After being grateful for, if not overly impressed by, the original material on the top side of this single, we’re confronted with another recycled song from yesteryear on this side which has been the usual plan of attack for Freddie Mitchell for far too long.

The sources of these older songs may change from one release to the next but the problems with this approach remain the same starting with the fact you’re relying on the audience’s familiarity with someone else’s music – from another style and era no less – to make a connection with the current listener who have long since moved on from those origins… that is, if the younger rock fan even knew them to begin with.

If they were aware of where this one came from they’d have kept their money. After all, who in their right mind wants to go back to New Jersey anyway?


Now You’ll Hear It Everywhere
The one writer’s name you won’t see on the label for the Freddie Mitchell version of this song is someone we know very well.

Tiny Bradshaw.

Before you get your hopes up, this was Tiny well before he found his muse as a rocker… probably because rock ‘n’ roll was a half decade away from being invented… or discovered… or landing here from another planet.

Yet it does show that there was a connective tissue perhaps from one style to the next even if in this case it’s pretty flimsy. It also shows that while Bradshaw was not yet a successful recording artist in his own right, he was a respected arranger and writer as Jersey Bounce scored big with none other than Benny Goodman, who was just about the most popular swing era bandleader in the entire country in 1942 when the original came out.

The funny thing is (unless you’re Tiny Bradshaw that is) the two listed songwriters on Freddie Mitchell’s rock update of the tune include Robert Wright, a pseudonym for Buddy Feyne who wrote the lyrics which Mitchell’s version – not to mention Goodman’s chart topper from a decade earlier – dispensed with, as both are instrumentals.

Oh well. Maybe Derby Records figured that since Bradshaw was racking up rock hits of his own as we speak, why play up the competition.

A Rhythm That Really Counts
One listen to the Goodman hit tells you everything you need to know about the early 1940’s music scene – prim and proper musicianship with an emphasis on swaying melodies and “excitement” based on massed instruments rather than what any one of them individually is doing.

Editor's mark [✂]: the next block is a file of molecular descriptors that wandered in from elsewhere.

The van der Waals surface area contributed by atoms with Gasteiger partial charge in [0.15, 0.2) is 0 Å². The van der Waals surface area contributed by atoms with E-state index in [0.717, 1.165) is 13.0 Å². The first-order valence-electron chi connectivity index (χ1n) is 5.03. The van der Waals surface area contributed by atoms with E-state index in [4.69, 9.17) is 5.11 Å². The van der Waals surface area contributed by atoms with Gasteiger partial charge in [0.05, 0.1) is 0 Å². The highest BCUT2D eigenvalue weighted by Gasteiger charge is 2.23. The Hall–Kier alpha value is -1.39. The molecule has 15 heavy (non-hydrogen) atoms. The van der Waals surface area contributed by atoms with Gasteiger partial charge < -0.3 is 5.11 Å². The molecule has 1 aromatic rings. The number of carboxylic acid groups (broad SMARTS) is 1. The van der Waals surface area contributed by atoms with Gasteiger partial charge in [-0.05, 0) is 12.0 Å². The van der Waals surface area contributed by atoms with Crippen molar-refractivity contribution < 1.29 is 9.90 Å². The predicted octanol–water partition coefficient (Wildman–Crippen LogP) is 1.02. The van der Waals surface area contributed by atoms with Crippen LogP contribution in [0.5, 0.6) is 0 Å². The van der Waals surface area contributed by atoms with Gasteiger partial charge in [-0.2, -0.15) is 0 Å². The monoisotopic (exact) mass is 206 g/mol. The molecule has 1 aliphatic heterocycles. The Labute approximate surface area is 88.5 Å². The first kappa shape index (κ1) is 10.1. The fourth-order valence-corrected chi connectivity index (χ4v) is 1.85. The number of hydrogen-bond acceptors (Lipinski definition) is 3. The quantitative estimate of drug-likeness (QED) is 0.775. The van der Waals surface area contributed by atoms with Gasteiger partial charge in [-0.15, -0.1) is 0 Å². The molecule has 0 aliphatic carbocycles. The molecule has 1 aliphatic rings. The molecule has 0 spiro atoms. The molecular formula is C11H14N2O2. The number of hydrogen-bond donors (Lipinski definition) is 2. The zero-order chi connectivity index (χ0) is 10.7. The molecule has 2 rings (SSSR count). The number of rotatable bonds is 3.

Yet for its time it’s a solid record for the swing era of World War Two where young men were forced to mature faster than the calendar alluded to because of the circumstances of the times. But now in the midst of the post-war boom where this generation has more freedoms and less responsibilities it doesn’t have the same effect as the current generation is looking for their kicks in much wilder forms of music like rock ‘n’ roll.

Freddie Mitchell should know this since it’s what has allowed his career to take off, but with Jersey Bounce he seems slightly conflicted as he tries to be true to both perspectives and winds up fully satisfying neither of them in the process.

Sure his saxophone plays much more robust lead line than anything found on Goodman’s version, or for that matter the other 1942 hit renditions by Jimmy Dorsey or Shep Fields, but while his tone is first rate, the limitations of the written melody can’t mask the fact that this is a song that belongs in another universe.

A rock instrumental tends to thrive on improvisation. You start with a melodic hook but quickly take off from there, using it merely as a place to return to after you’ve emptied out your arsenal of honks, squeals and snorts. But here the melody never gets too far out of sight and because it’s so cut and dried it limits his ability to cut loose and work this into a frenzy.

The other instruments, including a strong baritone sax to add to the bottom and some heavy-handed drumming, are trying their best to come to his aid and for awhile they may even succeed, but once that primary melody takes over again they’re stuck in second gear with no way to escape.

It’s a good workout for the band maybe, but as a rock record meant to get restless feet moving on the floor, hips twisting and loins grinding it comes up short.

They just didn’t do that sort of thing in 1942… or maybe they did, but they didn’t do it set to music in public like this.

Here Mitchell might encourage a few listeners to loosen some buttons on their clothes, but those clothes stay on and once we realize that nobody’s going to get lucky tonight the potential allure of this record runs its course.


Whenever They Play
Considering the circumstances we could be generous and say that Freddie Mitchell and company do the best they could with ill-chosen material, but part of “best” has to include choosing better material… or at least more appropriate material than this.

Because Hot Ice was the hit, this side doesn’t really matter much I guess. Maybe it even lured in a few curiosity seekers from the previous generation – that over the hill gang in their early thirties who failed to understand what all the fuss was over rock ‘n’ roll.

But even if that were the case they weren’t the audience who’d determine Mitchell’s commercial solvency and Jersey Bounce wasn’t impressive enough to sway enough people even if that had been the intent.

Instead it’s another throwaway… a recognizable throwaway maybe, but one that winds up being quickly forgotten by those who are too busy looking ahead to waste time looking back now.

Heck, even Tiny Bradshaw understood this and focused on stirring things up with music that pointed in a new direction. Too bad record companies couldn’t always follow suit in that regard and so Freddie Mitchell winds up lost somewhere on the Jersey Turnpike having missed his exit.


(Visit the Artist page of Freddie Mitchell for the complete archive of his records reviewed to date)